[originally from December 23rd, 2014]
People take good things as granted. People take bad things as granted too (for example, those Russian professors thinking that getting $400/mo is just natural and a cross to bear, and those American students thinking that owning $30000 is a cross to bear), but first and foremost we’re completely blind to what’s already good. For all we know, it’s normal. Even the real feeling of happiness returns to the baseline in most situations, and the perception is even more flexible. People in 19th century were probably about as happy as people in 21st century, despite objectively lower life quality.
That’s the first part of how privilege ignorance works. People see what happens to them, and just assume that it’s expected to happen, that’s what happens to everyone. If they succeeded in life, it must be due to the effort they have put into it (which they did) rather than the good starting position. Furthermore, since the fact that happiness doesn’t depend that much on the life quality isn’t a common knowledge, and it’s commonly assumed that they do correlate strongly, people see other people of less privileged group being happy, and assume their life is just as good.
But it gets worse. The understanding of biases and developmental psychology, and the rather humble notion that our thoughts, preferences, and desires are shaped by the environment is even less common knowledge. Sometimes the life outcomes genuinely depend on one’s choices, and these choices can be made even from rather disadvantaged positions too. Sometimes all the knowledge necessary is available to people. But even in this case privilege may hit, since people are conditioned to think in a certain way, to make certain choices. Sometimes we see how the very things people complain about are caused by their own action, and dismiss the complaints as their own fault – ignoring that it may be upbringing and social pressure that make them behave this way. Yes, not everyone behaves in the same way, and often people will bring up examples six sigmas away from the mean to demonstrate that everything could be done – while ignoring that they themselves are barely one sigma away. You may interpret is as people being stupid, but then everyone is, so we either have to reengineer humans, or assume the worst case.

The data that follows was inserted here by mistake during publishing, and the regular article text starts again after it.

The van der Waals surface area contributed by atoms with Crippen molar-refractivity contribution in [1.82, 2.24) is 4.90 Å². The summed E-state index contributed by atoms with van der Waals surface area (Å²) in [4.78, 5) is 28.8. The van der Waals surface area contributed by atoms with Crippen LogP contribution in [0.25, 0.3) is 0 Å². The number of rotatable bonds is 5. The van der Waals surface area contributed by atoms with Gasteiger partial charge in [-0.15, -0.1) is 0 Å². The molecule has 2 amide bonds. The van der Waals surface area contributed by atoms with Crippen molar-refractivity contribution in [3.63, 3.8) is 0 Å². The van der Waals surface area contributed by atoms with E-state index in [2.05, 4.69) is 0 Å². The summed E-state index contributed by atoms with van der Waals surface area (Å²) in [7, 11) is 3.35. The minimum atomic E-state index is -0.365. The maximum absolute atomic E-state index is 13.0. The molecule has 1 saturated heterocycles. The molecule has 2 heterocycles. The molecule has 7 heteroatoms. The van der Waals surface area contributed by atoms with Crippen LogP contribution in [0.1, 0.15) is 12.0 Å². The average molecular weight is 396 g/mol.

…So far that has been one of my leftmost posts, so let’s now make a sharp right turn – for the glory of Baal, of course – and say the following:
Everything said above applies to the groups classically perceived as unprivileged as well. Well, unless you’re such a fan of human biodiversity that you believe most fundamental things about psychology don’t apply to them. Otherwise, it is just as expected from them. Thus, every time someone spends a great deal of effort to argue that white cishet men always are in the advantaged position, and they don’t face any problems not faced by unprivileged people, and even if they do it’s entirely their fault, there are two possibilities. Possibility number one: they fairly considered all the information available, and decided that it’s true. Possibility number two: they don’t realize what kind of privilege they have.
When someone argues against this point, they may get angry, and that’s also consistent with two scenarios: either they’re tired of the stupidity and entitlement of people around them, or they defend their biases just like those cishets do.
One may only hope that people who are aware of the concept of privilege won’t fall prey to this bias, but comparing the number of American liberals who are grateful that their education system is better than in Zimbabwe to the number of those who loathe it for not being as good as in Finland, I conclude that it’s dubious.